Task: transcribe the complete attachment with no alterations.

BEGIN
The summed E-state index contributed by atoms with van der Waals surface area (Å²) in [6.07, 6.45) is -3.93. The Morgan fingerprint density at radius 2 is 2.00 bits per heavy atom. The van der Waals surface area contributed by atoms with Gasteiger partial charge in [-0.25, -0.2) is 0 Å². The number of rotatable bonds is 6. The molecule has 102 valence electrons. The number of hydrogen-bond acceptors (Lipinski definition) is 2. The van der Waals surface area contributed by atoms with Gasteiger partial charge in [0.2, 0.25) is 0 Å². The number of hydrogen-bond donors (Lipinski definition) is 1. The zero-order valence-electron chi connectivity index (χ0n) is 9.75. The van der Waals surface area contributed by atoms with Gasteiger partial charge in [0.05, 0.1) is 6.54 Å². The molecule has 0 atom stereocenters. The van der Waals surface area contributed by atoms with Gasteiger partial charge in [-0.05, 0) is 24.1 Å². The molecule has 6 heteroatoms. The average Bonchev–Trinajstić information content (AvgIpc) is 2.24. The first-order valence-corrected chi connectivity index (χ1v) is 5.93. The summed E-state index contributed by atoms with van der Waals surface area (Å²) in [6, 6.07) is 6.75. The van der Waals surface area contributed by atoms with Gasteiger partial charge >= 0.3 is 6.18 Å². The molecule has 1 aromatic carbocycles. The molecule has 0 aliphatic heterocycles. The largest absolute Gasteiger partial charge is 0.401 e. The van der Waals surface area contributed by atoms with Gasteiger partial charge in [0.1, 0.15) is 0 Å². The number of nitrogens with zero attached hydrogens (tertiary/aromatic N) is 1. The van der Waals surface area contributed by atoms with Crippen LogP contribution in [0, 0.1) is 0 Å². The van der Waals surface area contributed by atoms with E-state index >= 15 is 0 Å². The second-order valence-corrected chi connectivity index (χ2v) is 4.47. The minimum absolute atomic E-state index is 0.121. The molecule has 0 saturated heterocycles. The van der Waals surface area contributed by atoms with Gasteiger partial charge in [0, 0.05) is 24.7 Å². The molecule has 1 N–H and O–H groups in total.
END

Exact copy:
The summed E-state index contributed by atoms with van der Waals surface area (Å²) in [6.07, 6.45) is -3.93. The Morgan fingerprint density at radius 2 is 2.00 bits per heavy atom. The van der Waals surface area contributed by atoms with Gasteiger partial charge in [-0.25, -0.2) is 0 Å². The number of rotatable bonds is 6. The molecule has 102 valence electrons. The number of hydrogen-bond acceptors (Lipinski definition) is 2. The van der Waals surface area contributed by atoms with Gasteiger partial charge in [0.2, 0.25) is 0 Å². The number of hydrogen-bond donors (Lipinski definition) is 1. The zero-order valence-electron chi connectivity index (χ0n) is 9.75. The van der Waals surface area contributed by atoms with Gasteiger partial charge in [0.05, 0.1) is 6.54 Å². The molecule has 0 atom stereocenters. The van der Waals surface area contributed by atoms with Gasteiger partial charge in [-0.05, 0) is 24.1 Å². The molecule has 6 heteroatoms. The average Bonchev–Trinajstić information content (AvgIpc) is 2.24. The first-order valence-corrected chi connectivity index (χ1v) is 5.93. The summed E-state index contributed by atoms with van der Waals surface area (Å²) in [6, 6.07) is 6.75. The van der Waals surface area contributed by atoms with Gasteiger partial charge >= 0.3 is 6.18 Å². The molecule has 1 aromatic carbocycles. The molecule has 0 aliphatic heterocycles. The largest absolute Gasteiger partial charge is 0.401 e. The van der Waals surface area contributed by atoms with Gasteiger partial charge in [0.1, 0.15) is 0 Å². The number of nitrogens with zero attached hydrogens (tertiary/aromatic N) is 1. The van der Waals surface area contributed by atoms with Crippen LogP contribution in [0, 0.1) is 0 Å². The van der Waals surface area contributed by atoms with E-state index >= 15 is 0 Å². The second-order valence-corrected chi connectivity index (χ2v) is 4.47. The minimum absolute atomic E-state index is 0.121. The molecule has 0 saturated heterocycles. The van der Waals surface area contributed by atoms with Gasteiger partial charge in [0, 0.05) is 24.7 Å². The molecule has 1 N–H and O–H groups in total.